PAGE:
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Re: The sequence a1, a2, a3, ..., an of n integers is such that ak = k if [#permalink]
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I'll take a shot at explaining ...

If k is odd we know all the values are +ve and are equal to k (e.g. 1,3,5,7...)
If k is even we know all the values are -ve and are equal to the value of the prior term (e.g. a2 = -1,a4=-3... so the values will be, -1,-3,-5,-7 ....)

1, -1, 3, -3, 5, -5 .....

So as you can see at this point we know that for every value of k (when odd) we have a -ve value from when K is even, unless N (total terms) is odd in which case we will have one extra +ve term that will not cancel out. So if we have even number terms we know the result will be 0 (which is not positive). Therefore to get a positive sum we need one extra odd term.

Try it out,

N=5
1, -1, 3, -3, 5 (if add them, everything cancels out except 5, which is positive).

N=6
1, -1, 3, -3, 5, -5 (if add them, everything cancels out, result is not positive).

So, before looking at the statements we are able to rephrase the question to: "Is the number terms in the sequence odd?"

Statement 1: Gives us exactly that, therefore sufficient.
Statement 2: Well, it gives the same thing but instead of saying the number of terms is odd, it says the last term is +ve, which means the same thing as per our sequence above, there sufficient.

Answer D.

I hope this helps and makes sense.
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Re: The sequence a1, a2, a3, ..., an of n integers is such that [#permalink]
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Now this is what i dont understand. They just mention "k" (i guess constant) but k can take any value -1,-3 or +2. SHouldnt the answer be B then because the statement 2 specifically says that an is positive.
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Re: The sequence a1, a2, a3, ..., an of n integers is such that [#permalink]
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maddyboiler wrote:
Now this is what i dont understand. They just mention "k" (i guess constant) but k can take any value -1,-3 or +2. SHouldnt the answer be B then because the statement 2 specifically says that an is positive.


\(k\) in \(a_k\) is a subscript, meaning that \(a_k\) is \(k_{th}\) term in the given sequence which starts from \(a_1\), thus k must be some positive integer.

Complete solution is here: the-sequence-a1-a2-a3-an-of-n-integers-is-such-that-76926.html#p1162192

Hope it helps.
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Re: The sequence a1, a2, a3, ..., an of n integers is such that [#permalink]
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maddyboiler wrote:
Now this is what i dont understand. They just mention "k" (i guess constant) but k can take any value -1,-3 or +2. SHouldnt the answer be B then because the statement 2 specifically says that an is positive.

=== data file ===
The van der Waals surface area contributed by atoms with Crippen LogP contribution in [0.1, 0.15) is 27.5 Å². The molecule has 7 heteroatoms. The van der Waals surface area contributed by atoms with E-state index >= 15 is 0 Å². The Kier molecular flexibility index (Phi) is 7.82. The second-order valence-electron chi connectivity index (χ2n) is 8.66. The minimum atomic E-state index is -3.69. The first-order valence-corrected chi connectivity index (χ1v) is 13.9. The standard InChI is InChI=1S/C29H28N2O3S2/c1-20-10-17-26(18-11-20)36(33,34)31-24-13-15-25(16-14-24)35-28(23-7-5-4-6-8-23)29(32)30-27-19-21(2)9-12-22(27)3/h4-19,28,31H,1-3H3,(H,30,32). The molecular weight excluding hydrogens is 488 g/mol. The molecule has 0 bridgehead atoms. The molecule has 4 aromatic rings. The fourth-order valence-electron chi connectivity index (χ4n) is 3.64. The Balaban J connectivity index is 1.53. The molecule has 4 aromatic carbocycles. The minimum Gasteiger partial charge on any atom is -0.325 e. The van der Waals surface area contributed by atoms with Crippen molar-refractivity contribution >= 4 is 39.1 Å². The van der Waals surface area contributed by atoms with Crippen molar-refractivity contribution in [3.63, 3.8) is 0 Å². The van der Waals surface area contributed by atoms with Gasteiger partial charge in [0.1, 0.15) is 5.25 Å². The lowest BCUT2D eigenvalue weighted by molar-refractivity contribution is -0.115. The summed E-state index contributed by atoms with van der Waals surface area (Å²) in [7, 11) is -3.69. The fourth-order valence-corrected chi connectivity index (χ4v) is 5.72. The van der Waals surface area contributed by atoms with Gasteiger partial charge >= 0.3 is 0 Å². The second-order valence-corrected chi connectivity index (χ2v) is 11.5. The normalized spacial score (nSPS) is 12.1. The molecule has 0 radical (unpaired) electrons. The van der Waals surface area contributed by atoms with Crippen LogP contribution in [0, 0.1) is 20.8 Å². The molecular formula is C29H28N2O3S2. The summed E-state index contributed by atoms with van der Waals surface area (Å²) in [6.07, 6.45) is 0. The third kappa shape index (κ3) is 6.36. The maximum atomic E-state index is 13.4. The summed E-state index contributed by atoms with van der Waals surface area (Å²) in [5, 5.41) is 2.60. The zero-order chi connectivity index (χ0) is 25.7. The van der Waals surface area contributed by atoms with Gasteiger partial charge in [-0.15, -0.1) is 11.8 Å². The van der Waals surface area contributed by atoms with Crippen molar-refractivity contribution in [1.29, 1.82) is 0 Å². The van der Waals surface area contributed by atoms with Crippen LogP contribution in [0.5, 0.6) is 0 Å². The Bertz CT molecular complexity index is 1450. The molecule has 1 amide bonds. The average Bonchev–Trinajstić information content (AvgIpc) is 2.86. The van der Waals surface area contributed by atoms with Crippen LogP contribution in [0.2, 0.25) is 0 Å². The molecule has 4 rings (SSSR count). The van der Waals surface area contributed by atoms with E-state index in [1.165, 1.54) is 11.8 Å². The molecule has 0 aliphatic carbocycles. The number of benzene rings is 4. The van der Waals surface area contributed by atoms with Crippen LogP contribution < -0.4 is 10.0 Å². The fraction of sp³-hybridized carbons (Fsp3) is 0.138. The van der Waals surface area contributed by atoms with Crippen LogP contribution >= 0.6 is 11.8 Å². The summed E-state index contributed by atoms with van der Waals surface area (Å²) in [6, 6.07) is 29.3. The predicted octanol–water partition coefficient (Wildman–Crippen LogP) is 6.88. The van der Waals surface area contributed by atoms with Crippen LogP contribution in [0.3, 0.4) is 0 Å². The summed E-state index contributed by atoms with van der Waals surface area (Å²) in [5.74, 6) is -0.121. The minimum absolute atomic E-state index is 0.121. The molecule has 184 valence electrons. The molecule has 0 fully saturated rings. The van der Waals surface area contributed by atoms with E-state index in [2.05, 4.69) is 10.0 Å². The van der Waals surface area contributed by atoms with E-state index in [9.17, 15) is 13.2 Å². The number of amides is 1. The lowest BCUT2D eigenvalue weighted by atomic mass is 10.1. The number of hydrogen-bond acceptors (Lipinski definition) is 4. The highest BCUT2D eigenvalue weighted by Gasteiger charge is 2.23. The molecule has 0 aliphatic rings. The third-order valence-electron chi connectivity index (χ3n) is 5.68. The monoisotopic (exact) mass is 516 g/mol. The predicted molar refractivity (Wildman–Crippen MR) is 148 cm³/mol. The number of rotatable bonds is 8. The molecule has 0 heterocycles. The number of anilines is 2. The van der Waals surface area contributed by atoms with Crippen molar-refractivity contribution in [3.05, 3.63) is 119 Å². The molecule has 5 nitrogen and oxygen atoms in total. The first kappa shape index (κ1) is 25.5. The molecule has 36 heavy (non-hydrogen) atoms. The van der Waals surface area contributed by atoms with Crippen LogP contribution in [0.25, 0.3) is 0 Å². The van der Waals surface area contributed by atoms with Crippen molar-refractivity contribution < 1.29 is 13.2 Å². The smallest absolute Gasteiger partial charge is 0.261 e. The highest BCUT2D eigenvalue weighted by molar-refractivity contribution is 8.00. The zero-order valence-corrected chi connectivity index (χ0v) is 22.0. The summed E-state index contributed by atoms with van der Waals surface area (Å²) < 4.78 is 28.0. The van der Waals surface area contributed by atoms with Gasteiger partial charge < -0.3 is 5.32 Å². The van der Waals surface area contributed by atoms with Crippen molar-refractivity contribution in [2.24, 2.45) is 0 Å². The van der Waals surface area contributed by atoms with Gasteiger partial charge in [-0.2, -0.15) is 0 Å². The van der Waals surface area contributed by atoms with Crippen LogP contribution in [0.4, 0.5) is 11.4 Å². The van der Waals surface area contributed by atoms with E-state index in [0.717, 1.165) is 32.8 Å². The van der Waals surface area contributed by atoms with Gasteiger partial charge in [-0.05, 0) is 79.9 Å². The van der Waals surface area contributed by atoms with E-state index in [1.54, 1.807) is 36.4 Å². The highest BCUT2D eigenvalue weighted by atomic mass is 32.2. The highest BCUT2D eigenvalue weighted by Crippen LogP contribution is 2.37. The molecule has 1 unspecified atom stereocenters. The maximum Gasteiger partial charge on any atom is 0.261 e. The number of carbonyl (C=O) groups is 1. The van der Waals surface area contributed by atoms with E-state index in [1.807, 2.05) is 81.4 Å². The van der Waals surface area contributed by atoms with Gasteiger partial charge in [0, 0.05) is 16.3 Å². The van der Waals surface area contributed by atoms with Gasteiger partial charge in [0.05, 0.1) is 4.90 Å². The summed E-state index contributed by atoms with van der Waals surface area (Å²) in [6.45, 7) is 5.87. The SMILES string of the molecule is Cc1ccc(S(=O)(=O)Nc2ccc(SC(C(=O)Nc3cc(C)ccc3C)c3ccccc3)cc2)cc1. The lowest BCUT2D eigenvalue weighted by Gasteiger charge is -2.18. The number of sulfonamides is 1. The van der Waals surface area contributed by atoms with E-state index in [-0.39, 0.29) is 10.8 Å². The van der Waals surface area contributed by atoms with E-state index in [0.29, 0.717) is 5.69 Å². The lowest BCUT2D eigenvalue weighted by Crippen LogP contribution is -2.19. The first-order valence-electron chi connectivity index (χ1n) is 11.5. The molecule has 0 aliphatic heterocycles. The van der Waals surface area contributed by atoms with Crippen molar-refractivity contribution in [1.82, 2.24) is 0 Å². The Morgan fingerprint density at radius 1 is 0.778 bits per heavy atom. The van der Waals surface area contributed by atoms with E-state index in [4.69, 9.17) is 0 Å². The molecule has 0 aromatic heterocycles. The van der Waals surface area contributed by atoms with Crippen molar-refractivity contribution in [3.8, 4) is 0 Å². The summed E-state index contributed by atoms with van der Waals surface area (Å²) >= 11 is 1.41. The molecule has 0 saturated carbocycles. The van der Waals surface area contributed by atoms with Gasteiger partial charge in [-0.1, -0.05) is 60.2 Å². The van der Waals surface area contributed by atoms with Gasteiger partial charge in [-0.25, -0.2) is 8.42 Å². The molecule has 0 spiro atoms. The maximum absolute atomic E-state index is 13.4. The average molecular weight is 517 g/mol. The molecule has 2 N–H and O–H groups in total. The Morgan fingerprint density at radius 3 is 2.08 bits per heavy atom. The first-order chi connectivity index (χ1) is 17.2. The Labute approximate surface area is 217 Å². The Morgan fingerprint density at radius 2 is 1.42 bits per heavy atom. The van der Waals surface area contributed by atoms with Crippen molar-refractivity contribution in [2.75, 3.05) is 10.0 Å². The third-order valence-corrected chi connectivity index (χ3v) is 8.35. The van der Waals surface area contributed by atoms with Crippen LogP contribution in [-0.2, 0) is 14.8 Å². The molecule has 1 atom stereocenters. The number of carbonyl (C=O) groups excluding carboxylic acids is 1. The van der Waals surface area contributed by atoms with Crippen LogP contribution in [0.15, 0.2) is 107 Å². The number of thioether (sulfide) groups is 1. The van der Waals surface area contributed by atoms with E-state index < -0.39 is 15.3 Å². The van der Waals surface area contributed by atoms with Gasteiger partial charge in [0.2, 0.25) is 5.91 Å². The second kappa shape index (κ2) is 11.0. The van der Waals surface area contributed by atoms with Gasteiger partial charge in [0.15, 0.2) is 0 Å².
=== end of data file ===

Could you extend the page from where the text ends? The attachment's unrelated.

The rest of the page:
dont go into complex things. Just visualize the sequence

It can be 2 way

1,-1, 3,-3, 5,-5, 7,-7 ending in negative term The sum will be zero in this case

1,-1, 3,-3, 5,-5, 7 ending in positive term The sum will be the last term of sequence

we have asked is the sum positive ? ----------> is the sequence as per 2nd case ? ----------> is the a(n) odd ? or is the a(n) positive ? both the statements answer these questions so both are sufficient
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Re: The sequence a1, a2, a3, ..., an of n integers is such that ak = k if [#permalink]
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(1) n is odd
If n is 5, for instance, then a5=5, a4=-3, a3=3, a2=-1, a1=1 (I used each of the equations listed above to get these numbers I just followed the pattern) When added together [5+(-3)+(3)+(-1)+(1)] the result is +ve5
You could also plug-in 7 for n to make sure and you would still get a +ve result-follow the same pattern.
This statement alone is sufficient.

(2) an is +ve/ means the result must be +ve not zero or -ve

If n=5 (you get the same result as in statement 1)
However, if you let n=4/ following the same procedure as above (statement 1) you will see that the result is 0; therefore, one can conclude that n must be an odd number to get a +ve result. n cannot be even. This statement alone is also sufficient.

The answer is D.
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Re: The sequence a1, a2, a3, ..., an of n integers is such that ak = k if [#permalink]
The sequence a1, a2, a3, ... an of n integers is such that ak=k if k is odd, and ak=−a(k-1) if k is even. Is the sum of the terms in the sequence positive?

(1) n is odd.
-->n = a(n)
For example:
a1 = 1
a2 = -1
a3 = 3
--->Sum of a1; a2; a3 = 3--->a positive integer-->The sum of odd terms is positive--->Sufficient

(2) a(n) is positive
--->n is odd--->The total number is odd--->The sum of odd terms is positive--->Sufficient
--->The answer is D
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Re: The sequence a1, a2, a3, ..., an of n integers is such that ak = k if [#permalink]
What i dont understand is the assumption that the sequence starts with a positive term i.e. a1 is positive. If i start with a1= -1, a2= 1, a3 = -3 then the sum is negative. If i start with a1 = 1 the sum is positive. And if i take the values to be even, the sum is zero.

From statement 1, we know that n is odd. Therefore the sum is not 0, but it could be positive or negative. INSUFFICIENT.

From statement 2, we know An is positive, meaning there are odd terms in the sequence, with the last term being positive. SUFFICIENT.

So B should be the answer. Please tell me where i'm wrong in this solution.
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Re: The sequence a1, a2, a3, ..., an of n integers is such that ak = k if [#permalink]
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beenish12 wrote:
What i dont understand is the assumption that the sequence starts with a positive term i.e. a1 is positive. If i start with a1= -1, a2= 1, a3 = -3 then the sum is negative. If i start with a1 = 1 the sum is positive. And if i take the values to be even, the sum is zero.